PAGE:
Dr. Boris Tablov has graduated from Medical University – Pleven in 2002. He has completed residency in Anesthesiology and Intensive care at UMHAT “Dr. Georgi Stranski”, Pleven, Bulgaria in 2007 and continued working there until 2010.

Dr. Tablov is currently working at the Department of Anesthesiology and Intensive Care at Ruppiner Kliniken, Neuruppin, Germany.

He has various scientific interests in the field of Anesthesiology and Intensive Care, including: clinical nutrition and nutritional support of surgical patients, peroperative pain therapy, advanced trauma life support, regional aneshtesia and airway management.

Advanced trauma life support

Trauma is the sixth leading cause of death worldwide, resulting in five million or 10% of all deaths annually. It is the fifth leading cause of significant disability. About half of trauma deaths are in people aged between 15 and 45 years and trauma is the leading cause of death in this age group. Injury affects more males; 68% of injuries occur in males and death from trauma is twice as common in males as it is in females, this is believed to be because males are much more willing to engage in risk-taking activities. Teenagers and young adults are more likely to need hospitalization from injuries than other age groups. While elderly persons are less likely to be injured, they are more likely to die from injuries sustained due to various physiological differences that make it more difficult for the body to compensate for the injuries. The primary causes of traumatic death are central nervous system injuries and substantial blood loss.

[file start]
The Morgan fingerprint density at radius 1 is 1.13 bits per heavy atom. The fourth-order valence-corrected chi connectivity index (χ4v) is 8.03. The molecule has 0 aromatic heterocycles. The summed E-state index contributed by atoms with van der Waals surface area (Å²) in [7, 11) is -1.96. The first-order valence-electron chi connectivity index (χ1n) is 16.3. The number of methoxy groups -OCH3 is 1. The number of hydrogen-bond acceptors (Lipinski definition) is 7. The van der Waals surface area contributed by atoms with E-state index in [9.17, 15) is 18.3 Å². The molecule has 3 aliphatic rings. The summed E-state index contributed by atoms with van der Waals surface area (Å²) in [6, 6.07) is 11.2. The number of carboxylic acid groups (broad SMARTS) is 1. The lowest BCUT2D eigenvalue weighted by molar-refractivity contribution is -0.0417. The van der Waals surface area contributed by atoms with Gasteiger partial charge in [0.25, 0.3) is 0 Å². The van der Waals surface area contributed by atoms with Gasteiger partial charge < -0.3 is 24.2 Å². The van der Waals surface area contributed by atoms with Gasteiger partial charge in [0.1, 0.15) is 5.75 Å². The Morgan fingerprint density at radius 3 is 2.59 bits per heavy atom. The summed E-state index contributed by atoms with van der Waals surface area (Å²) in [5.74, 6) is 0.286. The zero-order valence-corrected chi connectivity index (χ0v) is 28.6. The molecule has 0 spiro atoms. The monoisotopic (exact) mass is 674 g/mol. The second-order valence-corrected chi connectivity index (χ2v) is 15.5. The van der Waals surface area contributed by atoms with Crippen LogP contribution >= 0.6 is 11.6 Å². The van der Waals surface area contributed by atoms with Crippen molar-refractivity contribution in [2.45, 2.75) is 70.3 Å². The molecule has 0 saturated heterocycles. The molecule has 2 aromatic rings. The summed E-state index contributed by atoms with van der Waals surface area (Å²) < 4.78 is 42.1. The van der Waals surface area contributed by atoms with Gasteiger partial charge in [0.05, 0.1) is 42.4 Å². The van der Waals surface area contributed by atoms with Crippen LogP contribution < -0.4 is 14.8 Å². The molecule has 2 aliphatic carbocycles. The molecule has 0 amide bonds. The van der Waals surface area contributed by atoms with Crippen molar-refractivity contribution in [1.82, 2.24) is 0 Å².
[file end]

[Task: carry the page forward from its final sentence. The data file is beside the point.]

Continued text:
Advanced trauma life support (commonly abbreviated ATLS) is a training program for medical providers in the management of acute trauma cases, developed by the American College of Surgeons. Similar programs exist for immediate care providers such as paramedics. The program has been adopted worldwide in over 60 countries. Its goal is to teach a simplified and standardized approach to trauma patients. Originally designed for emergency situations where only one doctor and one nurse are present, ATLS is now widely accepted as the standard of care for initial assessment and treatment in trauma centers.

In this two-part session – work-shop and lecture you will have chance to become familiar with the ATLS which in my opinion we can call the Alphabet of surviving after trauma. Working with trauma patients for more than 14 years I will be happy to discuss with you all the practical aspects of this medical approach.